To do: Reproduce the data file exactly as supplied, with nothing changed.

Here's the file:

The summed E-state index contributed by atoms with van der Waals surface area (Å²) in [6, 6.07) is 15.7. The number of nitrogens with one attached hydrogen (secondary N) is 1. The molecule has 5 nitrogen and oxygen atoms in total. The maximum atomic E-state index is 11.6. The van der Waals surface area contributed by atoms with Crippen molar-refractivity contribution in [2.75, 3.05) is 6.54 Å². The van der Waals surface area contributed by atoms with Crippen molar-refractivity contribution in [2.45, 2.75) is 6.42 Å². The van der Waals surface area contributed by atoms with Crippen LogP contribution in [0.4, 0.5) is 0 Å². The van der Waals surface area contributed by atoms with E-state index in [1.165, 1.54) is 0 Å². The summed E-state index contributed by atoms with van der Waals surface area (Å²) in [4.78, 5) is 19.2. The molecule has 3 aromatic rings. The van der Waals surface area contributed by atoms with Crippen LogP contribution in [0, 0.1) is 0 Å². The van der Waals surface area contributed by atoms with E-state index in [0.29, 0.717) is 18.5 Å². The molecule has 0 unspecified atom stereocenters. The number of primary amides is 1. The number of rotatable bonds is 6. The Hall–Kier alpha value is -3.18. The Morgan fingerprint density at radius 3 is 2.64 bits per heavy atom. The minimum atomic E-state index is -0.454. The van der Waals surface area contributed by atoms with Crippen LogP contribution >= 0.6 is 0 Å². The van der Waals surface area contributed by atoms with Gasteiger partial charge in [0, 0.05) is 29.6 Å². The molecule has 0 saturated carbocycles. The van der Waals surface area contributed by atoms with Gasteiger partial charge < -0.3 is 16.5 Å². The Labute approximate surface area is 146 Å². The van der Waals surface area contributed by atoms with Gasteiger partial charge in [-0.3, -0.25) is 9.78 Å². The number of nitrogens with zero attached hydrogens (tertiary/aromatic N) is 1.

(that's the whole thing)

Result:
The summed E-state index contributed by atoms with van der Waals surface area (Å²) in [6, 6.07) is 15.7. The number of nitrogens with one attached hydrogen (secondary N) is 1. The molecule has 5 nitrogen and oxygen atoms in total. The maximum atomic E-state index is 11.6. The van der Waals surface area contributed by atoms with Crippen molar-refractivity contribution in [2.75, 3.05) is 6.54 Å². The van der Waals surface area contributed by atoms with Crippen molar-refractivity contribution in [2.45, 2.75) is 6.42 Å². The van der Waals surface area contributed by atoms with Crippen LogP contribution in [0.4, 0.5) is 0 Å². The van der Waals surface area contributed by atoms with E-state index in [1.165, 1.54) is 0 Å². The summed E-state index contributed by atoms with van der Waals surface area (Å²) in [4.78, 5) is 19.2. The molecule has 3 aromatic rings. The van der Waals surface area contributed by atoms with Crippen LogP contribution in [0, 0.1) is 0 Å². The van der Waals surface area contributed by atoms with E-state index in [0.29, 0.717) is 18.5 Å². The molecule has 0 unspecified atom stereocenters. The number of primary amides is 1. The number of rotatable bonds is 6. The Hall–Kier alpha value is -3.18. The Morgan fingerprint density at radius 3 is 2.64 bits per heavy atom. The minimum atomic E-state index is -0.454. The van der Waals surface area contributed by atoms with Crippen LogP contribution >= 0.6 is 0 Å². The van der Waals surface area contributed by atoms with Gasteiger partial charge in [0, 0.05) is 29.6 Å². The molecule has 0 saturated carbocycles. The van der Waals surface area contributed by atoms with Gasteiger partial charge < -0.3 is 16.5 Å². The Labute approximate surface area is 146 Å². The van der Waals surface area contributed by atoms with Gasteiger partial charge in [-0.3, -0.25) is 9.78 Å². The number of nitrogens with zero attached hydrogens (tertiary/aromatic N) is 1.